HOUSTON — Harris County officials are pushing back on releasing the voting records of noncitizens, arguing in a recent court filing that those records should not be made public, even though federal law states they should be.
The Indianapolis-based Public Interest Legal Foundation, which investigates voter integrity issues across the county, has been fighting for months to see those records and county attorneys have consistently fought back.
“Harris County is fully committed to concealing the extent of noncitizen registration and voting,” said Logan Churchwell, a spokesman for the Public Interest Legal Foundation. “Never before has this foundation seen a greater commitment to hiding public records readily available in other counties. The data in question could help identify procedural failures that place immigrants at risk of premature access to voting and convert their naturalization paths to deportation orders.”
The Harris County Voter Registrar argued on June 1 that “the National Voter Registration Act (NVRA) does not require public disclosure of the category of documents the Public Interest Legal Foundation seeks.”
The NVRA protects registered voters from improper removal from the rolls and places limited requirements on states to remove ineligible voters from the rolls. Once a person is officially registered to vote, a state may only remove them from the voting list if: the person dies, changes residence, asks to be removed from the list, or becomes ineligible under state law because of criminal conviction or mental incapacity.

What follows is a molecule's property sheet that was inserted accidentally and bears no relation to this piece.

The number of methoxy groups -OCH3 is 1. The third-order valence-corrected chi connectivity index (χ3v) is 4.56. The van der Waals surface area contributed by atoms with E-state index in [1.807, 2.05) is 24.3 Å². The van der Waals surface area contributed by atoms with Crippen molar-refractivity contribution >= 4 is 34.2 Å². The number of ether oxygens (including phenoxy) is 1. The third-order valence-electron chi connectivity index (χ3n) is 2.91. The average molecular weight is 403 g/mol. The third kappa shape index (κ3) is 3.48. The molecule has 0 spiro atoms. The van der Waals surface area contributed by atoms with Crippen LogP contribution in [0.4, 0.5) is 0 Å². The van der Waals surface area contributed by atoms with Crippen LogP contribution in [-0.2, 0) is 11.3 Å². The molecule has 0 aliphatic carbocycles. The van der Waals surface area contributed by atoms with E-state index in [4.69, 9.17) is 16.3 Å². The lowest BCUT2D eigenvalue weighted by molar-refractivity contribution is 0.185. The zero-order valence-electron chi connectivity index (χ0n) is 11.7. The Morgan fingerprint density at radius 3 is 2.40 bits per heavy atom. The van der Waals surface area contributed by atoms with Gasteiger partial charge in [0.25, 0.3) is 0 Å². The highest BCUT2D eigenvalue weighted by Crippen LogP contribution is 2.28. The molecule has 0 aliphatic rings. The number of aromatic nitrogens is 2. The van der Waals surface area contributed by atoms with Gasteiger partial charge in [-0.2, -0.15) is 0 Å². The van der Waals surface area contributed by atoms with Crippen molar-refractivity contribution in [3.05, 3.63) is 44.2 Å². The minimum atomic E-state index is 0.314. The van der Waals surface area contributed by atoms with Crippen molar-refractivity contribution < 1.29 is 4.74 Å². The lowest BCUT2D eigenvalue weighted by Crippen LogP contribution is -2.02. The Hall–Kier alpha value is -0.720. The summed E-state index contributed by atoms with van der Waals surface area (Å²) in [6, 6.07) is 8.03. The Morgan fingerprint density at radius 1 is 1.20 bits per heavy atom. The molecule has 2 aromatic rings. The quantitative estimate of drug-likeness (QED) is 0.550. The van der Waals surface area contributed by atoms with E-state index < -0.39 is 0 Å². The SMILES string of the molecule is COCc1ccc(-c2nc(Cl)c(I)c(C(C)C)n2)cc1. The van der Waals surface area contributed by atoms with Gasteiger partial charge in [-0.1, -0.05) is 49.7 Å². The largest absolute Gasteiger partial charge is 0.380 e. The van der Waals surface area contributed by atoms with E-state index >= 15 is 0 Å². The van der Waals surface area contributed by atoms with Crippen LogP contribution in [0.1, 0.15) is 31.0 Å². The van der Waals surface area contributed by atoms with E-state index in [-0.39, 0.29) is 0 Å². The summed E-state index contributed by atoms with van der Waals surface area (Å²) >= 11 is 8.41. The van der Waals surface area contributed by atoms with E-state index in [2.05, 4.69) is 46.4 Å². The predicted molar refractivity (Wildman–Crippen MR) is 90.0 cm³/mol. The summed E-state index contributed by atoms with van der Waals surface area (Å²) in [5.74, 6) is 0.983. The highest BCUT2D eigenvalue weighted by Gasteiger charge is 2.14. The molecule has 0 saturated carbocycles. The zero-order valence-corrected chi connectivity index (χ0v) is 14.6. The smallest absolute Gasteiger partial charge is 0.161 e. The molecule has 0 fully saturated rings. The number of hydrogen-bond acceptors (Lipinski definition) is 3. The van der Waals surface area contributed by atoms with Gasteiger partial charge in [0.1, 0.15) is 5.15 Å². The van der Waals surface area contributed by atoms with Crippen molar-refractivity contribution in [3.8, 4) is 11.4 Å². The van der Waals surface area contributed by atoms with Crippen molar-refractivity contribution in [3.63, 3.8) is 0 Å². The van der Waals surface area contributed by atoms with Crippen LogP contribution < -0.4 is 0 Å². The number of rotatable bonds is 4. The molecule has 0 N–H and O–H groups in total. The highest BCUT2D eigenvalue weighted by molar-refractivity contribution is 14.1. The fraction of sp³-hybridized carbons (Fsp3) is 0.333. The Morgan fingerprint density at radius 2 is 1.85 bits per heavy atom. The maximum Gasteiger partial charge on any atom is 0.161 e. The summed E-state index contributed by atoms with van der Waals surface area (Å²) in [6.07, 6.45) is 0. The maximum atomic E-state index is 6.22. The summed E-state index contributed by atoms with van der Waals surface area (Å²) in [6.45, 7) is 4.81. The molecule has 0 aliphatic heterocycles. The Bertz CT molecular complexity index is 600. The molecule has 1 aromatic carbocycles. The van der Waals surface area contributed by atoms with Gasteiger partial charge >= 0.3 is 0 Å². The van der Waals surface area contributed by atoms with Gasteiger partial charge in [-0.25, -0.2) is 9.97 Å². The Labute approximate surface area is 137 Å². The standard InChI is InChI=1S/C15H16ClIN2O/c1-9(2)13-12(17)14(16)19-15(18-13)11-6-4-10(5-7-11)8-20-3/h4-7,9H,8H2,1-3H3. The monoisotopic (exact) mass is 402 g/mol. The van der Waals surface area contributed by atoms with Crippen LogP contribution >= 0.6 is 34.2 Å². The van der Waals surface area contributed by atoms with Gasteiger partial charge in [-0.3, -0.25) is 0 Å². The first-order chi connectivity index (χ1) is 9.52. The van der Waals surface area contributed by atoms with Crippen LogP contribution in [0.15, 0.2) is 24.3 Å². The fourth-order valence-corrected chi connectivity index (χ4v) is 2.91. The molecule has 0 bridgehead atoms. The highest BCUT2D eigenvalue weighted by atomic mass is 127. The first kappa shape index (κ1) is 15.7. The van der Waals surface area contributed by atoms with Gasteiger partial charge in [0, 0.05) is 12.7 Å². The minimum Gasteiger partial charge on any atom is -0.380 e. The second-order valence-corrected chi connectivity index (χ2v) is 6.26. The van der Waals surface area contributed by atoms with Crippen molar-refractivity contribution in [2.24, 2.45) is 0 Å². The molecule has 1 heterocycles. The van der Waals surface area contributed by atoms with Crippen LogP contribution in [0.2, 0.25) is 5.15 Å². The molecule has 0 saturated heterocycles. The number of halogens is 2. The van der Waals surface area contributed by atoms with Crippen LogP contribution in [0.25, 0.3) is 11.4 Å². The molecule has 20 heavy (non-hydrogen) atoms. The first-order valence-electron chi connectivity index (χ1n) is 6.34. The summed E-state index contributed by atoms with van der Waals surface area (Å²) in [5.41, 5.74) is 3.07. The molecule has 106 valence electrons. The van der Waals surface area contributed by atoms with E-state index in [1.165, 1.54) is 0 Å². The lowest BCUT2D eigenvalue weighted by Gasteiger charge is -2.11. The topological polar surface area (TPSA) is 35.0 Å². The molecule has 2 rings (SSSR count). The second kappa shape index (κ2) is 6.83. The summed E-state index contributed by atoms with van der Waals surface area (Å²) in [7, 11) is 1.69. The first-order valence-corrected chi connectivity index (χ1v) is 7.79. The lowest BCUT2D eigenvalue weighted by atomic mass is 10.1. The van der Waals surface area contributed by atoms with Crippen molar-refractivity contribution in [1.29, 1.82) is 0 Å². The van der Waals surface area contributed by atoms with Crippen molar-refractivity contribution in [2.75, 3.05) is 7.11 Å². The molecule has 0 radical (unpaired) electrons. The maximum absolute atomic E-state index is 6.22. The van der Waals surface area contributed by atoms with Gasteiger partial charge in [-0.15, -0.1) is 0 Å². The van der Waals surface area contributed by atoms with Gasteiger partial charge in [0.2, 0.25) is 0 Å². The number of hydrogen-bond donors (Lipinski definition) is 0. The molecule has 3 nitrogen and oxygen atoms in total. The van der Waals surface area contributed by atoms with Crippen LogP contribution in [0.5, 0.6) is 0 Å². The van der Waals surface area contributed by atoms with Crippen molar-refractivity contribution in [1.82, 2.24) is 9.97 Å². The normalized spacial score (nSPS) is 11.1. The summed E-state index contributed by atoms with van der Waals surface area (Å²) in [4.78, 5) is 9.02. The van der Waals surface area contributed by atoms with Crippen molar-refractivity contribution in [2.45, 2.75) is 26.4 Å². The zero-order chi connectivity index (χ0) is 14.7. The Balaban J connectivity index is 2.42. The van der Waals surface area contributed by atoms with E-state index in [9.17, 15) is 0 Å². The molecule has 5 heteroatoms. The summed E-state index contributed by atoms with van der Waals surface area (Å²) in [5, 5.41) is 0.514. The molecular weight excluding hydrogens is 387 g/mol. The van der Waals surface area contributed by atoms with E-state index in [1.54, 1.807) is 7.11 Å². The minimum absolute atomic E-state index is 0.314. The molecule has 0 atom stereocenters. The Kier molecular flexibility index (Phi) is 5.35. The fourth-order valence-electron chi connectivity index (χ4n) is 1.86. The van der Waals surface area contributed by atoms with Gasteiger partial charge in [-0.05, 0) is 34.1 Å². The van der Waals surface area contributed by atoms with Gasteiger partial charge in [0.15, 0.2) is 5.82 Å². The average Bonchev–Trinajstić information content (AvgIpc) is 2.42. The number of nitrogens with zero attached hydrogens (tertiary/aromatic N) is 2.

The law, they argued, “does not create any obligation for a state to conduct a list maintenance program to remove the names of voters who may be ineligible due to lack of citizenship.”
The Foundation called Harris County’s arguments bogus.
“Harris County’s behavior is not only unlawful, it’s callous,” Churchwell said.
Harris County is also arguing that the National Voter Registration Act is not intended to serve as a tool to investigate alleged voter fraud. County officials also said that public disclosure of these records “would disservice the public interest.”
The foundation disagrees, and adds that these types of requests in other states revealed serious defects in election integrity procedures, the foundation said.
In April 2015, the foundation filed a brief to the U.S. Supreme Court on behalf of a client detailing 13 cases where individuals admitted to not being citizens or refused to declare a status at all when applying for voting, yet were registered anyway.
The brief highlighted testimony from the Harris County voter registrar’s office from 2006 stating that noncitizen voting “has and will continue to occur.”
And In May 2015, the Harris County Voter Registrar testified before the Texas House Elections Committee that “thousands” of noncitizens were discovered in the voter registration system annually and were regularly handed over to the District Attorney for prosecution, according to the foundation.
The foundation began asking for records from Harris and other Texas counties in 2017.
Founded in 2012, the foundation is a nonprofit public interest law firm dedicated to election integrity, according to its website.
Trent Seibert can be reached at [email protected] or at 832-258-6119.